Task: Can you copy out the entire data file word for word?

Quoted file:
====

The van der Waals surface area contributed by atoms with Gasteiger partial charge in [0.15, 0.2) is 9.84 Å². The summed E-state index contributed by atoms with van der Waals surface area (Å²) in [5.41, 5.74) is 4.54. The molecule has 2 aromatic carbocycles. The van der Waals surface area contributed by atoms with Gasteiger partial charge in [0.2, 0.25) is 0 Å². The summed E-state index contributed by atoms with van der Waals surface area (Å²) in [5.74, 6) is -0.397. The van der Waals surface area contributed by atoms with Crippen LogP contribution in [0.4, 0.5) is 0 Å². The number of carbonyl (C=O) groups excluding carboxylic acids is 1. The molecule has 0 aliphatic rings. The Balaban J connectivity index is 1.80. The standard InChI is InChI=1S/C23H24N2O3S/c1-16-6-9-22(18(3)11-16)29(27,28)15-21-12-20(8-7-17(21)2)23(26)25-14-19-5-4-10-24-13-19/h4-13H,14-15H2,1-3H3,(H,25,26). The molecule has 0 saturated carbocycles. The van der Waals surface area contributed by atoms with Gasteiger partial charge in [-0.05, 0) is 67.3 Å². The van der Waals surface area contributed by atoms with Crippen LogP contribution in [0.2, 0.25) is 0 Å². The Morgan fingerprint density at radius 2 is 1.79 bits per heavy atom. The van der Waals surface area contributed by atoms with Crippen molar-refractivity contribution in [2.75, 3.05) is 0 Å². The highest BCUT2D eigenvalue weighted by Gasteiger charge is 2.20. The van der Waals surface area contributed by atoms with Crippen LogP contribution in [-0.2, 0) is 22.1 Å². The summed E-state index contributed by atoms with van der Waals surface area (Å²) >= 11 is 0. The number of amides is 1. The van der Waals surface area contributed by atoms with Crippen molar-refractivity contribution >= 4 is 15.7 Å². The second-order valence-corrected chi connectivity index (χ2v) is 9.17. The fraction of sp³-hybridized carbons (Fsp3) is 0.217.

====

The van der Waals surface area contributed by atoms with Gasteiger partial charge in [0.15, 0.2) is 9.84 Å². The summed E-state index contributed by atoms with van der Waals surface area (Å²) in [5.41, 5.74) is 4.54. The molecule has 2 aromatic carbocycles. The van der Waals surface area contributed by atoms with Gasteiger partial charge in [0.2, 0.25) is 0 Å². The summed E-state index contributed by atoms with van der Waals surface area (Å²) in [5.74, 6) is -0.397. The van der Waals surface area contributed by atoms with Crippen LogP contribution in [0.4, 0.5) is 0 Å². The number of carbonyl (C=O) groups excluding carboxylic acids is 1. The molecule has 0 aliphatic rings. The Balaban J connectivity index is 1.80. The standard InChI is InChI=1S/C23H24N2O3S/c1-16-6-9-22(18(3)11-16)29(27,28)15-21-12-20(8-7-17(21)2)23(26)25-14-19-5-4-10-24-13-19/h4-13H,14-15H2,1-3H3,(H,25,26). The molecule has 0 saturated carbocycles. The van der Waals surface area contributed by atoms with Gasteiger partial charge in [-0.05, 0) is 67.3 Å². The van der Waals surface area contributed by atoms with Crippen LogP contribution in [0.2, 0.25) is 0 Å². The Morgan fingerprint density at radius 2 is 1.79 bits per heavy atom. The van der Waals surface area contributed by atoms with Crippen molar-refractivity contribution in [2.75, 3.05) is 0 Å². The highest BCUT2D eigenvalue weighted by Gasteiger charge is 2.20. The van der Waals surface area contributed by atoms with Crippen LogP contribution in [-0.2, 0) is 22.1 Å². The summed E-state index contributed by atoms with van der Waals surface area (Å²) >= 11 is 0. The number of amides is 1. The van der Waals surface area contributed by atoms with Crippen molar-refractivity contribution >= 4 is 15.7 Å². The second-order valence-corrected chi connectivity index (χ2v) is 9.17. The fraction of sp³-hybridized carbons (Fsp3) is 0.217.